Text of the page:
It is only a short one hour flight to Chiang Mai in Thailand, but what a difference an hour makes. Even as we flew in over Thailand I could tell I was entering a very different land, there were signs of comparative wealth everywhere and few signs of poverty. The first thing that I noticed as I left the terminal building was a large Tesco store, that was even before I had got on the bike, even before I had noticed the large storm clouds overheard that would make me wet before I had covered the 5km to the guest house. Chiang Mai is a moated city which made navigation very easy and I got to the guest house that Roger and Brian were heading for without even having to look at the map. Again the differences were all too clear to see, big smooth road, big cars and building with fancy fronts. Once I had checked in and had a brief chat wih R & B I went out for something to eat, more shocks were in store. The streets were full of hotels and guest houses, English pubs such as The Half Moon with pool tables and happy hours, all with enormous screens showing English football. There are fancy shops, streets full of neon lights and restaurants. I have never seen to many ATMs is such a confined space, but at least money is available when needed. I even have coins in my pocket now. Myanmar only had notes 1000 being the largest (50p) and 5 being the smallest (1/4p). Incidently the 5 Kyat note had Keepy Upy on the back, there is a photo of it in the Myanmar album. There were tourists everywhere. I have been so used over the last few months to seeing just the odd traveler that we generally make an effort to talk to each other and compare notes, but here you are just ignored. I feel like a country bumpkin going to the city for the first time. To make things even worse I found it really hard to find dinner for under a pound, crikey, you could easily blow 3 pounds without even trying! As I sat eating dinner I soon noticed the number of men with a Thai women on their arm, many of them far older than me, so clearly people are not just here to see the historical sights and go trekking in the mountains. To be honest it was all a bit of a culture shock and I didn't like it. I made my way back and had an early night.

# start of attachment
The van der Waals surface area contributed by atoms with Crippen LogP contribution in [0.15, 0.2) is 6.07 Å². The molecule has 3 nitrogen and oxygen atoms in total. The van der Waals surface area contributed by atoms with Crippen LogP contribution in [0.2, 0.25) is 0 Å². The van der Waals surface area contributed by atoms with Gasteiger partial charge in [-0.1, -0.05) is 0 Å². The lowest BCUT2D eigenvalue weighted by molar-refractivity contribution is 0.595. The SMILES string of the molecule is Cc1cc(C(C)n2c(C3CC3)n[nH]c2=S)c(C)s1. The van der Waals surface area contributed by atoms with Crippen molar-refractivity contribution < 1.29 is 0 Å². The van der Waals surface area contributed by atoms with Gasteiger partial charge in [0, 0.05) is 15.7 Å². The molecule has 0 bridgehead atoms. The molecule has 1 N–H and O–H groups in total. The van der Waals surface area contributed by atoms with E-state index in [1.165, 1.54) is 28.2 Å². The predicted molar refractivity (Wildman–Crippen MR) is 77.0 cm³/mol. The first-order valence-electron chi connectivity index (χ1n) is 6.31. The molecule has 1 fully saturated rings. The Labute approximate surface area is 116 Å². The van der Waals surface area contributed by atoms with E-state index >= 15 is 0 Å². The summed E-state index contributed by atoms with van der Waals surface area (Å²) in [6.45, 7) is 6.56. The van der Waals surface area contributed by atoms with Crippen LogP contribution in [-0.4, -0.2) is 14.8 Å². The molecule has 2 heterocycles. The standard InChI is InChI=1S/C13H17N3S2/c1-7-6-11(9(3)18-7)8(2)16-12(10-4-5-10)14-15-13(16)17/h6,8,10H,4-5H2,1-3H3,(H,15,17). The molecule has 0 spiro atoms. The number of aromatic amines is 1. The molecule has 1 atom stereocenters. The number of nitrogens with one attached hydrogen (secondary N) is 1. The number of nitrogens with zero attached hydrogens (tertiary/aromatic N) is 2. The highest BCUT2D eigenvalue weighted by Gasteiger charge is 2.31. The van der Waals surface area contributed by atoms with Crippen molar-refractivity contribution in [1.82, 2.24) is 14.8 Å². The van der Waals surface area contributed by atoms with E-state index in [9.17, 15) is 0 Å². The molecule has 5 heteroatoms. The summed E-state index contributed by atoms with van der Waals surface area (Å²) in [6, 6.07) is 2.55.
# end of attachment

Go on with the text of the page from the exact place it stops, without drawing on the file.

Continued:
The following day I had breakfast by the pool, it was all very nice but there was not enough of it and by the time I had finished I was ready to eat another. I went out on foot with the intention of staying within the city moat. Once again I was very disappointed with Chaing Mai. I had expected to see an old city with nice architechture and little streets to explore, but not at all. It was just an ordinary city with straight streets that would be difficult to get lost in. Really the only things of an interest were the wats and with 300 to check out I could easily be watted out before I even leave the place. It remained cloudy all day and started to rain at about 4 to I made my back to the hotel. In the evening I went out to dinner with Roger and Brian, thne we went to a pub and played a bit of pool, I lost every game, I was terrible.